The Leys



Music is an academic curriculum subject for all years at The Leys. All pupils from Year 7 to Year 9 have one lesson of music per week; further study at GCSE and A Level is optional. Class sizes are typically small for all year groups. At GCSE 10 pupils is the maximum number per class, enabling personal attention to the needs of all pupils.

There is a wide variety of extra curricular music activities available to all pupils irrespective of whether they are studying for GCSE or A Level music.

Years 7 - 9

Largely based on the National Curriculum, lower school lessons focus on creating and developing music and appreciation of a wide range of musical styles from Classical to Pop and World Music. Performance, composition, improvisation, ICT and Music Theory are all important aspects of the course.


The performance and composition coursework parts of the course are adaptable to the needs of individuals and can be tailored to match their strengths. Expertise on an instrument (or in singing) is essential but a modest grade standard (c. Grade 4 at the start of Year 10) can be enough to obtain a good final grade. No previous experience of composing is required: compositions are notated using Sibelius software; an elementary understanding of musical notation is required. The performing coursework is entirely the choice of the pupil; furthermore, multiple attempts to record performance work are permitted. Composition coursework includes one piece written in response to a given stimulus with a second, free composition.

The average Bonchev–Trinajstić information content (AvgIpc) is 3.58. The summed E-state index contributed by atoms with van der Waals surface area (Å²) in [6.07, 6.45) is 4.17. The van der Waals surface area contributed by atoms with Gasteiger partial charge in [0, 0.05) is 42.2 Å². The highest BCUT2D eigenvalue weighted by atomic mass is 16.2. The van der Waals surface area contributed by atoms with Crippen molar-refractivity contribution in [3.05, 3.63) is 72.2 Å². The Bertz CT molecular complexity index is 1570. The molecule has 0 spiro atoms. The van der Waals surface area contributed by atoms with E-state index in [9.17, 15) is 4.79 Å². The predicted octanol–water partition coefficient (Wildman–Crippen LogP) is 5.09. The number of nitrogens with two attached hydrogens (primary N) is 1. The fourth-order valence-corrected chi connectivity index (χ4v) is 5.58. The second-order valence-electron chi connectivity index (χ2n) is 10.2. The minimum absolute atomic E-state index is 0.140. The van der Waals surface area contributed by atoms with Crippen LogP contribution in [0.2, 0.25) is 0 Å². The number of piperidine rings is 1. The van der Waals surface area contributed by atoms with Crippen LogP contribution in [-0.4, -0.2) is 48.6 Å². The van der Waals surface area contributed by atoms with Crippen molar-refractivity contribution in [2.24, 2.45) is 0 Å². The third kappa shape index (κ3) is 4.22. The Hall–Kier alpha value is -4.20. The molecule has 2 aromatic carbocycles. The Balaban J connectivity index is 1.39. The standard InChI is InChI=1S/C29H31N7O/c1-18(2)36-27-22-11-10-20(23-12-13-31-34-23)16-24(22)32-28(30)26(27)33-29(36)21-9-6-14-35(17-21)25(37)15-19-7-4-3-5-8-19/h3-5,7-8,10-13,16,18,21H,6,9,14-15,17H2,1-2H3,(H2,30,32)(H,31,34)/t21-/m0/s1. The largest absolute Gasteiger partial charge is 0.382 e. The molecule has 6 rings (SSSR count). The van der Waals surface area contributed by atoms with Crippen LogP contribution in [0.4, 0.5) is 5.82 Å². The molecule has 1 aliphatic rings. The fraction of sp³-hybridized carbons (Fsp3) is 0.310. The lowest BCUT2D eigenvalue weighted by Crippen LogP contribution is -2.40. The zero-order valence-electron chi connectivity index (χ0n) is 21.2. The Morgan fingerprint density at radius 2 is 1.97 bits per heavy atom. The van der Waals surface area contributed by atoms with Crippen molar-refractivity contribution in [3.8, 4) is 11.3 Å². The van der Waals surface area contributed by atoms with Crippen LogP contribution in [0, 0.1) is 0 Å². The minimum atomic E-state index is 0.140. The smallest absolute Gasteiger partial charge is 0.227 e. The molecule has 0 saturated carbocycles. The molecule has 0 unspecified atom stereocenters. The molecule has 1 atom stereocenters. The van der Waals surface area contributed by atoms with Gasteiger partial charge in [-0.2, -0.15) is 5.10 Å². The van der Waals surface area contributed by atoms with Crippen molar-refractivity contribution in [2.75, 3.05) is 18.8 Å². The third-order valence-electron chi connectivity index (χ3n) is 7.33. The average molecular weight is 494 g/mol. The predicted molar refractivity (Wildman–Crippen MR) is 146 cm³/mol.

In addition to Performance and Composition coursework, pupils study short pieces from the GCSE Anthology, which is set out in four areas of study: Instrumental Music 1700-1820; Vocal Music; Music for Stage and Screen; and Fusions.

Course Structure

  • Component 1 - Performing one solo and one ensemble performance (30%).
  • Component 2 - Composing two compositions (30%).
  • Component 3 - Appraising (40%): (a) written listening paper, including dictation and a question based on an unfamiliar piece of music; and (b) an essay question based on a comparison between a set work and one unfamiliar piece.

A level

Pupils opting to study A Level Music follow the Edexcel syllabus which is also divided into three sections based on performance, composition and appraising.

  • Unit One: Performing (30%) - 8 minutes, ensemble or solo, recorded and assessed in school, Grade 5+.
  • Unit Two: Composition (30%) -  2 compositions, one of at least 4 minutes in length, the second of at least 1 minute. Recent topics have included ‘Toys that come alive at night’ and ‘The passing storm’. The submission includes a CD-sleeve commentary that explains the influences on the composition. 
  • Unit Three: Appraising (40%) - One written paper of two hours, consisting of Section A: Areas of Study and Dictation; and Section B: Extended response.

People enjoy a high level of success in instrumental music and the pupils' chapel choir performs at a high level, and has the opportunity to sing at evensong at some of the university colleges.

ISI Report, November 2014

Music School Tours


  • Mr Max Kenworthy MA (Oxon) - Director of Music
  • Mrs Chloe Emery BA - Assistant Director of Music
  • Mr Scott Morrison - Music Teacher
  • Mrs Naomi Wrycroft BMus - Music Administrator



01223 508900

The Leys School